Questioning the Milgram Experiment

It appeared that sixty-five percent of people would torture someone to death, if pressured to do so. The results made their way into both psychology and cocktail party conversation. But were they correct? At least one woman doesn't think so. Gina Perry, for her book, Behind the Shock Machine, traced as many participants in the Milgram experiment as she could, and re-examined the notes of the experiment. Milgram claimed that seventy-five percent of the participants believed in the reality of the experiment, but Perry puts the number at about half. The change makes a big difference in the results. The people who didn't buy that they were actually shocking people were far more willing to increase the intensity of the shocks. They wanted to know how far the experimenters would go in the ruse, while the experimenters were wondering the same thing about them. Those that believed that they were shocking people were much more likely to keep the shocks down low. While Perry still thinks about a third of the people would crank up the shocks even if they believed, that's a big drop in overall percentage. While no one can deny that people can do some terrible things, perhaps, overall, people are neither as evil or gullible as we imagine.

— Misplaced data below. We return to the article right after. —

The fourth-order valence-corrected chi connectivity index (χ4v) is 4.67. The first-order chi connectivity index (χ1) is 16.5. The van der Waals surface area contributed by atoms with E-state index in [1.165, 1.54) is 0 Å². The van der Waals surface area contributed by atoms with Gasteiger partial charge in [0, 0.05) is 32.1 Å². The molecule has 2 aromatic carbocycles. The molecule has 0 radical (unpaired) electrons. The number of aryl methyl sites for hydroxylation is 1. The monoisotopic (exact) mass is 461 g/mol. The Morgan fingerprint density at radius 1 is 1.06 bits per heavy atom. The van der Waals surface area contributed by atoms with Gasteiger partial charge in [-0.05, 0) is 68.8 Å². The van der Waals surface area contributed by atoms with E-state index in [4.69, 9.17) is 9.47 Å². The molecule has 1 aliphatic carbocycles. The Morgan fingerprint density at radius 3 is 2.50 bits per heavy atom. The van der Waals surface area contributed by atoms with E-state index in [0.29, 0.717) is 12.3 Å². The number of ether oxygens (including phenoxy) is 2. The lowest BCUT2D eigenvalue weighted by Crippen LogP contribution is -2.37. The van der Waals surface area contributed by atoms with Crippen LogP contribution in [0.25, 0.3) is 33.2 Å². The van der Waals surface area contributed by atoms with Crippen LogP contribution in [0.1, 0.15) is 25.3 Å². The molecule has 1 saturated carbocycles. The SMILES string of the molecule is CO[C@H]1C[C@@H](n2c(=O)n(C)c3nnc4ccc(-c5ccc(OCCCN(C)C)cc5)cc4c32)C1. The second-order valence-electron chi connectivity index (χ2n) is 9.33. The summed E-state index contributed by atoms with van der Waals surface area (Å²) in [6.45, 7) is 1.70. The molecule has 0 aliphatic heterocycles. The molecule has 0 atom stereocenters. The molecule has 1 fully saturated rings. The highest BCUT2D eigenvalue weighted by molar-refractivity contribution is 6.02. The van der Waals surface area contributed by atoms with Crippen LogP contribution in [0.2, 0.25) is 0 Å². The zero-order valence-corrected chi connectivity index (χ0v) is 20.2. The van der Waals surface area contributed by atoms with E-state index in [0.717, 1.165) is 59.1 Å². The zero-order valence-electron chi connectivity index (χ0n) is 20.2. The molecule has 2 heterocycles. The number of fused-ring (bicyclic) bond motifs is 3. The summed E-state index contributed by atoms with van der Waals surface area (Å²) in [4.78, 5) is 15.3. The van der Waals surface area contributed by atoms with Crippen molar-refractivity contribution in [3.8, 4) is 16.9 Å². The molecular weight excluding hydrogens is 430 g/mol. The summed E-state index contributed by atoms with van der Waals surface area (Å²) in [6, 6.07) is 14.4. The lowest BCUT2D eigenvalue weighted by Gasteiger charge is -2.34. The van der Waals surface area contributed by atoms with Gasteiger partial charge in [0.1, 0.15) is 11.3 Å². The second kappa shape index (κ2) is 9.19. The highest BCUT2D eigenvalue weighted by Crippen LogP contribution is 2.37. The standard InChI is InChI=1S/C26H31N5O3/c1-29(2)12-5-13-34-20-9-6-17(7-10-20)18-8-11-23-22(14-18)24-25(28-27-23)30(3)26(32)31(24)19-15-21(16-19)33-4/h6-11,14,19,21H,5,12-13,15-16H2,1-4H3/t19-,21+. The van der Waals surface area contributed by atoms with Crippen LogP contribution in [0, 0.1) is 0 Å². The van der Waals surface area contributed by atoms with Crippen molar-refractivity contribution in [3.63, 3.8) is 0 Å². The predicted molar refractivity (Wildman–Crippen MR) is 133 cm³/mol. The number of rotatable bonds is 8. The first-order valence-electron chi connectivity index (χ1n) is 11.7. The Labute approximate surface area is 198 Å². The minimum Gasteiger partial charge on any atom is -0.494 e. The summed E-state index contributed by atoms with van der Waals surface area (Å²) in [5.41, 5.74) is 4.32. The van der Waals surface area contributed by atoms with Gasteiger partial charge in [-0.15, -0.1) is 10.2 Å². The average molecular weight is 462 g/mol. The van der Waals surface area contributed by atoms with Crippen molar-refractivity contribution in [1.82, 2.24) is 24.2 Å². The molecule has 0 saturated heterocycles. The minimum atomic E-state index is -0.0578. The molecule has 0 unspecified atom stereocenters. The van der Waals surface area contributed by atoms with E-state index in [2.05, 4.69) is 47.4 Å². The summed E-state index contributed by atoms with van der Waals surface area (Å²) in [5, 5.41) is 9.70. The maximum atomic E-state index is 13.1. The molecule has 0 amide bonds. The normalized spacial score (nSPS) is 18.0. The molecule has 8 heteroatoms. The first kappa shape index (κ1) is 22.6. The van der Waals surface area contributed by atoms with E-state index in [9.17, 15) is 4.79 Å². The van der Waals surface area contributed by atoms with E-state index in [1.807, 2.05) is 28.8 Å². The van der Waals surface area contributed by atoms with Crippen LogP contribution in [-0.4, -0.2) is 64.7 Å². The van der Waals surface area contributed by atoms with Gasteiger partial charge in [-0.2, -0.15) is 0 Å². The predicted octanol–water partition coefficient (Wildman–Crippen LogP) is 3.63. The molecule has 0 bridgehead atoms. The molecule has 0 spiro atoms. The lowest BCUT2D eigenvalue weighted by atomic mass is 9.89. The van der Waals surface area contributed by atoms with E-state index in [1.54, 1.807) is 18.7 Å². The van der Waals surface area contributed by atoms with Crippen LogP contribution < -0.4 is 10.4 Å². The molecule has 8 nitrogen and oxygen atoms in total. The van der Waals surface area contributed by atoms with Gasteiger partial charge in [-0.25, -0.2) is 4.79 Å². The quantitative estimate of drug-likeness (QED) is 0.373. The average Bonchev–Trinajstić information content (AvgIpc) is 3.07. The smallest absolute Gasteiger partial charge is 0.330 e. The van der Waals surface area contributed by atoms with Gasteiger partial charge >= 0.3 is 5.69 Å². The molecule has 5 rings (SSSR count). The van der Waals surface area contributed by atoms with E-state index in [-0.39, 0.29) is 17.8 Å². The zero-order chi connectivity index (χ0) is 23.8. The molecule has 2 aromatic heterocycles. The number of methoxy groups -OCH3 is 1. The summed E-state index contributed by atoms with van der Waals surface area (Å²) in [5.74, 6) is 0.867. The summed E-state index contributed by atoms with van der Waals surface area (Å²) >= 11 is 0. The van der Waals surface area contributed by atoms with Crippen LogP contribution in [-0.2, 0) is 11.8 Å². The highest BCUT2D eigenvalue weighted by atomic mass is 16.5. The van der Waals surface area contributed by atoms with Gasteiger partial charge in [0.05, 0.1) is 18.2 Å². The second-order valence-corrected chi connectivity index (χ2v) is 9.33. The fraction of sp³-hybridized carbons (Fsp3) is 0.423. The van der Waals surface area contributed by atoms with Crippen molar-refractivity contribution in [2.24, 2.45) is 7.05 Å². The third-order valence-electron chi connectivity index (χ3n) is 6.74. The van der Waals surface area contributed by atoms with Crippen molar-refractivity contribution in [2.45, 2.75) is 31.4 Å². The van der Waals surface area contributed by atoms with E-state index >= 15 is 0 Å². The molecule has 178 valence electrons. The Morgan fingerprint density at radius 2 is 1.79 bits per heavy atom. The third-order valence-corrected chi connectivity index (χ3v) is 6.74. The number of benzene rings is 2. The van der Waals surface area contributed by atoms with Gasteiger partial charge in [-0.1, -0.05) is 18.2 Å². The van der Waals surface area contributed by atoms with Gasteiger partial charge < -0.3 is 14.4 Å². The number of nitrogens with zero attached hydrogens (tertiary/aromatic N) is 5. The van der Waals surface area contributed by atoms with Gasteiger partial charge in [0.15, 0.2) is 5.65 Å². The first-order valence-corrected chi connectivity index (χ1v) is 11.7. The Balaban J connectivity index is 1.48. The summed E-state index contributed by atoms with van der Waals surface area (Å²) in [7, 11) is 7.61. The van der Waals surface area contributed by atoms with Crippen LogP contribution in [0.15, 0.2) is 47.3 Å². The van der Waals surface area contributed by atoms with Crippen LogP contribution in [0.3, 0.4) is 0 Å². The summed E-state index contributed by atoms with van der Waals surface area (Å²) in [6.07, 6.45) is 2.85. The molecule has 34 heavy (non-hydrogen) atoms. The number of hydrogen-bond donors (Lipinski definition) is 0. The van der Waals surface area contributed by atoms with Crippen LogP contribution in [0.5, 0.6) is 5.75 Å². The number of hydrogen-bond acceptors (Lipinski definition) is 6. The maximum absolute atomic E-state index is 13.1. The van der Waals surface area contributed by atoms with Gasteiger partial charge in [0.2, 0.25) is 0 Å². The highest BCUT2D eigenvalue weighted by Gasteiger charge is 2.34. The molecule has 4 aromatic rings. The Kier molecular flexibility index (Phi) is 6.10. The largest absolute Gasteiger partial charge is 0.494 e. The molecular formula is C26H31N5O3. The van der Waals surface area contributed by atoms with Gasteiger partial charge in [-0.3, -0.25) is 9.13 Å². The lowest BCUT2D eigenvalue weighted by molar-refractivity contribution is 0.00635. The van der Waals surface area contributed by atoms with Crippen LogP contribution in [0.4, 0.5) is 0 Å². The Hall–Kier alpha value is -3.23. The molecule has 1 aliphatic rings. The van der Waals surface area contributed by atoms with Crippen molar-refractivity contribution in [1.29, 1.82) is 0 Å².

These questions raise an even greater objection to the validity of the experiment. If the results cannot be reproduced, because the experiment was unethical, then we shouldn't cite it a evidence of anything every. Science demands reproducible results, and without replication we do not have evidence.

Folksonomies: psychology ethics

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Stanford prison experiment (0.984800): website | dbpedia | freebase | yago
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 How many people really went through with the Milgram Experiment?
Electronic/World Wide Web>Internet Article:  Inglis-Arkell, Esther (06/09/2013), How many people really went through with the Milgram Experiment?, io9, Retrieved on 2013-06-10
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  • Folksonomies: psychology ethics